- Orphan's Destiny (April 1, 2008 – Reissued), the second volume in the "Jason Wander" series. At twenty-five, General Jason Wander has fought and won man’s only alien conflict. Now, after long years in space, he’s coming home…but to what? Earth’s desperate nations, impoverished by war damage and military spending, are slashing defense budgets. There’s just one problem with this new worldwide policy-the first alien invasion was merely Plan A. Suddenly, the real assault begins: Earth is attacked by a vast armada of city-sized warships. To block their invasion, mankind has only one surviving craft and a single guerrilla strike force…a suicide squad led by Jason Wander."
- Orphan's Journey (April 1, 2008 – Reissued), the third volume in the "Jason Wander" series. In the years since the last Slug War, Jason’s command style has not made him any friends in the Army. Now, in an effort to keep him out of trouble, the Army has sent Jason to the vast, Earth-orbiting resort called New Moon. At the core of this enormous space station is a starship, a relic from the last war. When a test run of the ship goes wrong, Jason, along with a handful of others, will be torn from orbit and thrust into space. Now, stranded on an alien planet, Jason realizes that not only are his friends looking to him for rescue, but an entire planet sees him as their only hope.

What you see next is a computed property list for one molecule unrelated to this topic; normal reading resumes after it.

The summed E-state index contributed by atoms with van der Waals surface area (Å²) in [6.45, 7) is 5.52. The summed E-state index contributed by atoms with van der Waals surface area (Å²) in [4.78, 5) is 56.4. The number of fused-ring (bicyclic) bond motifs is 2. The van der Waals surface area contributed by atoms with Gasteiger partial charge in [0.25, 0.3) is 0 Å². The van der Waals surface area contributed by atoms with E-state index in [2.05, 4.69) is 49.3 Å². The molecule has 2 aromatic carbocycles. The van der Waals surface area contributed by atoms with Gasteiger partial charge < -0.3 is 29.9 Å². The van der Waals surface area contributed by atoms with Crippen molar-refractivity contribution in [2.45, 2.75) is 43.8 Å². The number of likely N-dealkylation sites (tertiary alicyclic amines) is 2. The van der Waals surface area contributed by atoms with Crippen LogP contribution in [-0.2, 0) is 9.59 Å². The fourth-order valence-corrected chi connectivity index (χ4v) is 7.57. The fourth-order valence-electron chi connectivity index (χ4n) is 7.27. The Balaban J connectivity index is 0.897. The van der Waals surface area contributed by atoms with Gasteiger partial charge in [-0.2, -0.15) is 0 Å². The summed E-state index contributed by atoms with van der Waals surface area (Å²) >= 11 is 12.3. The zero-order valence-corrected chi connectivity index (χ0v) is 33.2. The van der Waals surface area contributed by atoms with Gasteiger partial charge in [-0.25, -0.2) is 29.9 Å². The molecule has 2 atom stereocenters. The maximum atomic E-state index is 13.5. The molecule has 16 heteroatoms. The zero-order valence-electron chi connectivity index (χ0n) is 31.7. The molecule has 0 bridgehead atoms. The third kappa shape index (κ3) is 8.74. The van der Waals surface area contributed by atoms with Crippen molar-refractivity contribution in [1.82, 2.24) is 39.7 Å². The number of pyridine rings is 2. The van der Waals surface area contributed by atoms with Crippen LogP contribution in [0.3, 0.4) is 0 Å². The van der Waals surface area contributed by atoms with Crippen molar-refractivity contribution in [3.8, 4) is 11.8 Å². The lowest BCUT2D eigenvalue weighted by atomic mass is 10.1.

- Orphan’s Alliance (October 28, 2008), the fourth volume in the "Jason Wander" series. Humans have been discovered on the Outworlds. And the Army decides to send emissaries. Emissaries like Jason Wander. As intraplanetary conflicts rage around him, and the personal stakes get ever higher, Jason finds that playing planet-hopping politician can be harder than commanding armies. When united mankind squares off to battle the Slugs for a precious interstellar crossroad, Jason will discover that the most dangerous enemy may be the one he least expects.